The crisis in financial markets has contributed to a significant downturn in the global economy. Significant perturbations and high volatility have also been observed in the forex market. The purpose of this article is to determine which variables from the financial and commodity market affect the exchange rate changes. The article presents the concept of FTS analysis (Fundamental – Technical – Speculative) used to predict the direction of exchange rate changes. The author’s FTS concept is a combination of two most popular forecasting methods and an attempt to add (parameterize) information on financial institutions’ interventions in the forex market and generally understood speculations. The paper specifies explanatory variables and determines the nature of the occurring interdependencies. The FTS analysis allows for developing a computer system for decision support in the management of foreign exchange risk. At the same time, the paper draws attention to the complexity of the issue and shows possible directions for further research.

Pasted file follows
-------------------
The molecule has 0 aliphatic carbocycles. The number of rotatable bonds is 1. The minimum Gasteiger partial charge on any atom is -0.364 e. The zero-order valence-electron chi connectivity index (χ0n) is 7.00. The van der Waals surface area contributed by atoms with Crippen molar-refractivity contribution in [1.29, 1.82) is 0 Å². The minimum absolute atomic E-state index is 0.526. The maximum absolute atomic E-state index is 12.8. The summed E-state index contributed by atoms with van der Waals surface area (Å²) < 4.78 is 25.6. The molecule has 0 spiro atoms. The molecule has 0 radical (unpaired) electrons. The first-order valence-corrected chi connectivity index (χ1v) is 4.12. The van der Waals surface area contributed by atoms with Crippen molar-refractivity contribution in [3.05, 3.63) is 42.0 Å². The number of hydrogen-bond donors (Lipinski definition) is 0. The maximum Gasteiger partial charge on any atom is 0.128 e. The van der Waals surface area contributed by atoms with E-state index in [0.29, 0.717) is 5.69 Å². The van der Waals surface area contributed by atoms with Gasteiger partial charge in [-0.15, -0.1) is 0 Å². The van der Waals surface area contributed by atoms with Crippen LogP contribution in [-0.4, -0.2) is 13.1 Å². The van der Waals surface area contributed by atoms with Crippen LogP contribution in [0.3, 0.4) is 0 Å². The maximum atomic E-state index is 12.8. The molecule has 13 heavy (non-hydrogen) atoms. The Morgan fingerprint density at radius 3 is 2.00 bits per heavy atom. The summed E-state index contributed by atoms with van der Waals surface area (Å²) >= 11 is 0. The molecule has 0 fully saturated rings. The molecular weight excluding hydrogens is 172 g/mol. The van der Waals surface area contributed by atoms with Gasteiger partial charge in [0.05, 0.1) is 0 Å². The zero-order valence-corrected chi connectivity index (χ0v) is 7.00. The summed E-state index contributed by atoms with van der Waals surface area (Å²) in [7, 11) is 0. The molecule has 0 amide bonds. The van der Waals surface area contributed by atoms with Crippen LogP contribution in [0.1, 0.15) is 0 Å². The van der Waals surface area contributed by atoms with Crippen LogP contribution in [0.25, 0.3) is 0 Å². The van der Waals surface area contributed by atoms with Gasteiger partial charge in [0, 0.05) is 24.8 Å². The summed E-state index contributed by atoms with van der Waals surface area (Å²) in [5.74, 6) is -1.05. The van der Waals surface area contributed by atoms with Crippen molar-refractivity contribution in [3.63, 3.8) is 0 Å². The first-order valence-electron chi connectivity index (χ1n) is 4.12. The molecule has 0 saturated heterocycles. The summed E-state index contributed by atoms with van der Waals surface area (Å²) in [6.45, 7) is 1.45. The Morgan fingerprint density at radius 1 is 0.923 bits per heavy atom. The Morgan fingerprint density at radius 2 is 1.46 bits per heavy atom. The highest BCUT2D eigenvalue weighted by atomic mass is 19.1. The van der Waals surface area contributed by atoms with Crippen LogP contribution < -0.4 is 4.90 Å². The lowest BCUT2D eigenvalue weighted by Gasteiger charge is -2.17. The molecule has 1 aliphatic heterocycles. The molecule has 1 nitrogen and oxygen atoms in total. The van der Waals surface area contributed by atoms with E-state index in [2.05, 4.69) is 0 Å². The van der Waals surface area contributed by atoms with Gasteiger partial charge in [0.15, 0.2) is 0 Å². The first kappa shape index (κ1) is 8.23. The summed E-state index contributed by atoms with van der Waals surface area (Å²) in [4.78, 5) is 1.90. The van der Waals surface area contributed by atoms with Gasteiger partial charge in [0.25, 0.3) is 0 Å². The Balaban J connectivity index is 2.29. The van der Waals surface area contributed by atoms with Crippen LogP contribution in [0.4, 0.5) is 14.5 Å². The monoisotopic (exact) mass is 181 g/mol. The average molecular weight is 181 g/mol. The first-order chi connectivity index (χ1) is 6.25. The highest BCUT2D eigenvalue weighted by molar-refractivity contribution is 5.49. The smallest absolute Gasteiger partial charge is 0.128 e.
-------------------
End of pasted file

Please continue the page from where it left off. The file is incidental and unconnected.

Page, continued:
John Seekers
793
John Seekers  
In the last few decades many methods have become available for forecasting. As always, when alternatives exist, choices need to be made so that an appropriate forecasting method can be selected and used for the specific situation being considered. This paper reports the results of a forecasting competition that provides information to facilitate such choice. Seven experts in each of the 24 methods forecasted up to 1001 series for six up to eighteen time horizons. The results of the competition are presented in this paper whose purpose is to provide empirical evidence about differences found to exist among the various extrapolative (time series) methods used in the competition.
John Seekers
793
John Seekers